Rhinitis means inflammation of the lining of the nasal cavity, usually causing nasal congestion/blockage, a runny nose, sneezing, and itchy nose and eyes.
It is the most common long-term nasal condition, affecting up to 30% of the population to some extent. For some patients, it takes the form of relatively mild seasonal stuffiness, runny nose and sneezing due to pollen allergy, known as hay fever.
However for some patients the symptoms can be much more severe, due to multiple different allergies, or sometimes no allergy at all. A specialist can help to diagnose the cause of your nasal symptoms, the type of rhinitis that you have, and the ideal treatment or treatments for your specific type of rhinitis.
Allergic or non-allergic?
Rhinitis can be divided into allergic rhinitis and non-allergic rhinitis (hay fever is a common form of allergic rhinitis, as is dust allergy).
As the name suggests, allergic rhinitis is due to your body's immune system over-reacting to an allergen - a substance which is almost alway airborne. The commonest allergens causing rhinitis are pollen (e.g. grass or tree), dust, cat or dog dander and mould.
Non-allergic rhinitis has many different causes, including your genetic/family history, medications you take, and occupational exposure to some substances. In some cases, no clear cause can be found.
Both common forms of rhinitis are strongly associated with asthma - patients with asthma are likely to also have rhinitis, and vice versa. If you have both conditions, it is very important that both are treated together, to get the best possible control of your nasal and chest symptoms.
Rhinitis is diagnosed through a combination of your medical history (a series of targeted questions about your symptoms and your other medical problems), and clinical examination (looking at the inner lining of the nose for signs of inflammation).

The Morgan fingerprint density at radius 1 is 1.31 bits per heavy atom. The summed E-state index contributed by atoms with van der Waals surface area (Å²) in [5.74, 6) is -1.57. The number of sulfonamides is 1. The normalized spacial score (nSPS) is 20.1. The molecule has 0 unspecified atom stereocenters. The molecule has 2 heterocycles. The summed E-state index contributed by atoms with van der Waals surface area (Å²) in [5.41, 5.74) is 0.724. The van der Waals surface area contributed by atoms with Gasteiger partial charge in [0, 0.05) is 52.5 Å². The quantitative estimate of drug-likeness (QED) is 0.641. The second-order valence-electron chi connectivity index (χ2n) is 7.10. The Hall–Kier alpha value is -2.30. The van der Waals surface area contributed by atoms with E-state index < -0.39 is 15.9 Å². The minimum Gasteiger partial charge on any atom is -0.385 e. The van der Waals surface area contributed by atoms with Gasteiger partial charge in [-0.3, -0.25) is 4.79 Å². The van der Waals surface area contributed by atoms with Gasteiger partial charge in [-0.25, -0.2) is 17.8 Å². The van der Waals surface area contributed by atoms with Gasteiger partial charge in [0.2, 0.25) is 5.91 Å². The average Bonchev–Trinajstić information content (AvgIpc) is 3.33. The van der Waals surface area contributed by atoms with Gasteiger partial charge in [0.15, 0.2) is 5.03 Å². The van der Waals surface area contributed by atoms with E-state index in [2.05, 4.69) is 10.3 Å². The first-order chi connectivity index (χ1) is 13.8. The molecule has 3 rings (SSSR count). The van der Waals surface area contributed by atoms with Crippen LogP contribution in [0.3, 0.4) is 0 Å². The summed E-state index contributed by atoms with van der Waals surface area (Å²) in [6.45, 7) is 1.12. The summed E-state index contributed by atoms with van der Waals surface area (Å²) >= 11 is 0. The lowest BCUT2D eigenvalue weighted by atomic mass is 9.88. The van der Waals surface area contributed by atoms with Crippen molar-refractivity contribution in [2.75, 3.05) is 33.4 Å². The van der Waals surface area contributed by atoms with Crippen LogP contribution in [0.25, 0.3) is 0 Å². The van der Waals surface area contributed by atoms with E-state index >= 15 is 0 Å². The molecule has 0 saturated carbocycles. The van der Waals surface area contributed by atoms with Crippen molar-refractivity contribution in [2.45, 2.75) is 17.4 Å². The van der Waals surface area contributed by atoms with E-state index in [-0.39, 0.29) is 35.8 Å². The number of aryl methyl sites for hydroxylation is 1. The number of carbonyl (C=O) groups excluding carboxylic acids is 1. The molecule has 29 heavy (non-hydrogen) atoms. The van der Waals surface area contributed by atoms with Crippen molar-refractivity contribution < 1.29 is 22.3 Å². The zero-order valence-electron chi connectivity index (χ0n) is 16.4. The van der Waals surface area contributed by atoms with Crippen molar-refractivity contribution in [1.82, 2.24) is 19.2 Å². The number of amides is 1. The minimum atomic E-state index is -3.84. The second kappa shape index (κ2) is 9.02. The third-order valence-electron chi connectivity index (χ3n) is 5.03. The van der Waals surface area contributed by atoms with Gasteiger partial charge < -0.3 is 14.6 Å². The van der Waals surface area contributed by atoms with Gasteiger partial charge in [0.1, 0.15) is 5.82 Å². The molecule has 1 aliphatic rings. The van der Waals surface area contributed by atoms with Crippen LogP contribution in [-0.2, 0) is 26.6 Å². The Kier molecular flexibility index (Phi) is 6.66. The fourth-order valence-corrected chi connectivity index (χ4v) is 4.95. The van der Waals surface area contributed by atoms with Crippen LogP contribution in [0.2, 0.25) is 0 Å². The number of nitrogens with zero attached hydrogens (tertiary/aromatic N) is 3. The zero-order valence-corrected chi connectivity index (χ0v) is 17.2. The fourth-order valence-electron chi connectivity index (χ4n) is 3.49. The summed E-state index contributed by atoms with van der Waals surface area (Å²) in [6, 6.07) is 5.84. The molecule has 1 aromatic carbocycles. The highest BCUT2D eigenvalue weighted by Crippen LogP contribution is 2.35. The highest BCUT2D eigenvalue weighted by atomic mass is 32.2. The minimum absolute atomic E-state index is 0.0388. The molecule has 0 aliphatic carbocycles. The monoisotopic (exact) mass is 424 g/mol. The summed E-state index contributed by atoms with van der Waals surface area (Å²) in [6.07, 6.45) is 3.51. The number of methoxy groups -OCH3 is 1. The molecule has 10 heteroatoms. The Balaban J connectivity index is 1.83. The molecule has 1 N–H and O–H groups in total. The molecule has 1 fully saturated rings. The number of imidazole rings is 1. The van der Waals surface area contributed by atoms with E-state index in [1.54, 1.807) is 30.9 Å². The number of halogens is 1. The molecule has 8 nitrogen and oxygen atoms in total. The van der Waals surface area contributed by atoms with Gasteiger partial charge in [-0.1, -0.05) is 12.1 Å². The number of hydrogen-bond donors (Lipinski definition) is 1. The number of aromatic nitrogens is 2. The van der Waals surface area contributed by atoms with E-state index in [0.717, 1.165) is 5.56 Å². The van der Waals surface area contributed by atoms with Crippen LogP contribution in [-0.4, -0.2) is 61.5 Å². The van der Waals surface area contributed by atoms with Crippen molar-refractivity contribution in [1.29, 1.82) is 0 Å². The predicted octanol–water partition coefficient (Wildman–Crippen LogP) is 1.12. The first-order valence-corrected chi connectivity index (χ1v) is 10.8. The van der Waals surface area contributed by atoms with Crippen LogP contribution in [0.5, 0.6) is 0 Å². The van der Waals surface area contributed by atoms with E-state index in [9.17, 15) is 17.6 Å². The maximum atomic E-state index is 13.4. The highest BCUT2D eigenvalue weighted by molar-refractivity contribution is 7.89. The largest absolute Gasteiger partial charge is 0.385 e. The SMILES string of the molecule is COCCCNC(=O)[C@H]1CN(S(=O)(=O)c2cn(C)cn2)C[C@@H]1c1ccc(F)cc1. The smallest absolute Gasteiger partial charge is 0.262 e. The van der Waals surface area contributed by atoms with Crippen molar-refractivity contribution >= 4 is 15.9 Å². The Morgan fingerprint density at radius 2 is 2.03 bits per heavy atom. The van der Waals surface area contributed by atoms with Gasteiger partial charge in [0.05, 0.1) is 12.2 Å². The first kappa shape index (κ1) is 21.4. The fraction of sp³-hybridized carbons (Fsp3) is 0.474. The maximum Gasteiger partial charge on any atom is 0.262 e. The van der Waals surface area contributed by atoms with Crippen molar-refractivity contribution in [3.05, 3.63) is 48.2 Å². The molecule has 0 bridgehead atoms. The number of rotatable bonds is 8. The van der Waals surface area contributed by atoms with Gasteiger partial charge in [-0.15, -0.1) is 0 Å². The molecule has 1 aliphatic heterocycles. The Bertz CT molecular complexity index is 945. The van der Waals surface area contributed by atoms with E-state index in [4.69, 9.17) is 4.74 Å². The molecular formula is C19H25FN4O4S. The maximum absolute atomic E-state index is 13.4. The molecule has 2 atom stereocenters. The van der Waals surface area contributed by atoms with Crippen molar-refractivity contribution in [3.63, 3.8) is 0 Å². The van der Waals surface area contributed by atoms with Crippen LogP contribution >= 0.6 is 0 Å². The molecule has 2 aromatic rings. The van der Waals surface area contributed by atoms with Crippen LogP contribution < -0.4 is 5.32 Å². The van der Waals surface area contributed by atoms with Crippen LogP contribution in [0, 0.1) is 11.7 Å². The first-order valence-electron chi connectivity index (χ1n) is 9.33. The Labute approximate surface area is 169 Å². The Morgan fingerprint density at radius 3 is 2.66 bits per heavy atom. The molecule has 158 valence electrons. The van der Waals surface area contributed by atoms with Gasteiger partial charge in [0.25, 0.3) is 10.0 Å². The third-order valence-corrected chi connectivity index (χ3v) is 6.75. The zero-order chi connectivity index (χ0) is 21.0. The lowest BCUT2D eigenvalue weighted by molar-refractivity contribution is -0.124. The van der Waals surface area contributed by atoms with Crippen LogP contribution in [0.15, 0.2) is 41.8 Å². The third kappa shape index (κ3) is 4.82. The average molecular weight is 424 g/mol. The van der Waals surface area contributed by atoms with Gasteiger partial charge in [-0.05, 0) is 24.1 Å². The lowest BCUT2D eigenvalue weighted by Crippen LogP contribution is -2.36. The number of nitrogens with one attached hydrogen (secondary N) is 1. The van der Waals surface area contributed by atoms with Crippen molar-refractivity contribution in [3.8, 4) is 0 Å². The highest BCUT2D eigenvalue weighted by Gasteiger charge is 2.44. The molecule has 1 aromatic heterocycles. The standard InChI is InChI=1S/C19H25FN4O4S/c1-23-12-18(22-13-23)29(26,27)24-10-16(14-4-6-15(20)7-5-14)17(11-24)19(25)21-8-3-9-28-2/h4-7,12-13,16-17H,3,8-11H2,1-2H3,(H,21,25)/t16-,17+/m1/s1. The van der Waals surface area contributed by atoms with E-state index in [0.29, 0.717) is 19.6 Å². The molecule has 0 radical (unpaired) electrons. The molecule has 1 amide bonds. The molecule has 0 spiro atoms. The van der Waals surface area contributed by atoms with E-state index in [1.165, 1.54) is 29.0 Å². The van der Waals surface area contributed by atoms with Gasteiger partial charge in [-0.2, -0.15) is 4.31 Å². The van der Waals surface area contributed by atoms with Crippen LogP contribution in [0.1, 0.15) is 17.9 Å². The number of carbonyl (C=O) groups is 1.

In many cases it is helpful to conduct allergy tests, to determine whether your rhinitis falls into the allergic or non-allergic categories. Allergy tests can also determine which specific allergens trigger your symptoms.
The most common type of allergy test is a skin allergy test. This takes around 15 minutes to conduct, is virtually painless and very safe, and gives instant visual feedback about your individual allergy profile. Allergy tests can also be conducted from a simple blood test.
Treatment of rhinitis
The treatment of your rhinitis should be individualised according to your needs, taking into account the type of rhinitis you have, the time of year your symptoms occur, the severity of your symptoms, and your allergic triggers if relevant.
For some patients with milder symptoms, a simple antihistamine (anti-allergy) pill can control their symptoms. For many patients the best treatment is a combination of regular nasal salt-water (saline) irrigation and a daily nasal steroid spray. This is usually taken in the long term, and is a very safe treatment.
For some patients, other medications and/or sprays may be necessary to control their symptoms. Some patients with very severe allergic rhinitis can also benefit from immunotherapy, which is a highly specialised treatment that aims to make the immune system more tolerant of the allergen that is causing the symptoms.
In treatment-resistant cases, it can be helpful to see a specialist to determine whether surgery could also play a role in improving your symptoms (although it is important to note that surgery cannot cure the underlying condition).